How To Be A “Professional Enthusiast”

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How To Be A “Professional Enthusiast”

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Of a Kind Founders and Work Wife authors Claire Mazur and Erica Cerulo join Jenna to discuss the most valuable lessons they’ve learned on effective communication, having difficult conversations, and the loss of ego in a partnership.

How To Be A “Professional Enthusiast”

When Claire Mazur and Erica Cerulo were in the depth of building Of A Kind they reached a particularly low point when they didn’t know whether the business was going to survive. Reflecting on the company’s uncertain future, they asked themselves: What are we doing here? What is important to us? What will we do if this all ends tomorrow? 

Their Come To Jesus talk, as they describe it, led them to two conclusions. The first being that they wanted to work together regardless of the venture; Up to that point, Of A Kind’s success had been rooted in the success of their partnership. The second stemmed from two more questions: What does this mean if we are going to work together in the future? What are we really good at? They agreed that their strength is being Professional Enthusiasts and that they feel most fulfilled when they’re sharing the stories of people they admire. Thankfully, they continued doing so with their brands at Of A Kind, and after nearly a decade of working together, have recently done the same with their new book Work Wife: a book about female partnerships and the future of work.

Being a Professional Enthusiast is the ultimate manifestation of my life philosophy, so I was especially grateful to chat with Claire and Erica. We discussed how through thoughtful communication and being intentional with our time and attention we can consistently maintain our sense of enthusiasm. These are a few of the insights I’ve been reflecting on since our conversation.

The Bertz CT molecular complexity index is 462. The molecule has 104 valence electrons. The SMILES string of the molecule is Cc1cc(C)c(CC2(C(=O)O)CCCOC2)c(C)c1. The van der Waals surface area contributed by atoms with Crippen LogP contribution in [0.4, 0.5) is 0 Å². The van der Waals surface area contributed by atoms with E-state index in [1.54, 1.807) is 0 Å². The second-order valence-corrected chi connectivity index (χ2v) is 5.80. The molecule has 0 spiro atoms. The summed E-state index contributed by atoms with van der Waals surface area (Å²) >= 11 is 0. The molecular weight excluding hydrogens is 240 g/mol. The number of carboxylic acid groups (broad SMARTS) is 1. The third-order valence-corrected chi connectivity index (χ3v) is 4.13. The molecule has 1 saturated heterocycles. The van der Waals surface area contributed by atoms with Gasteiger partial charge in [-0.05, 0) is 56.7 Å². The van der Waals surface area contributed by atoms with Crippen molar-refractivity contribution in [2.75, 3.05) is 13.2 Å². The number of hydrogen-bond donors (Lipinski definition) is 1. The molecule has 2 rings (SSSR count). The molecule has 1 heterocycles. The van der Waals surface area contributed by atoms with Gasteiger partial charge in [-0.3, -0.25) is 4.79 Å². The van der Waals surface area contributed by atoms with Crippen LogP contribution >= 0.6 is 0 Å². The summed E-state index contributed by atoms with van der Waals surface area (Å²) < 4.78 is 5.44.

— Vocalize your thoughts: The importance of clearly articulating our thoughts to the people in our lives – from your co-founder to your family – is one of my main takeaways from Work Wife. In the book, Claire and Erica share that just because you spend a lot of time with someone doesn’t mean that your thoughts are transferred to them via osmosis; Even those closest to us can’t read our minds. 

They emphasize the importance of not only seeing people as their whole selves but actually inviting and enabling them to show up that way. I loved their insight that “to the extent people are willing to share, you should take the time to listen and understand.” When you have a 360-degree view of someone’s life you can better understand the circumstances motivating their behavior and take things less personally, they add. The way people respond to a situation rarely has anything to do with you. 

When you spend a lot of time with someone it can be tempting to share these thoughts in passing or assume that they see your current circumstance unfolding. Instead of making assumptions, Claire and Erica suggest scheduling regular times to connect and update each other, which they do personally and professionally. Their weekly Of A Kind check-ins keep them in sync with a consistent running agenda. While their friendship time, which they’re serious about protecting, allows them to nurture their relationship free of any work responsibilities.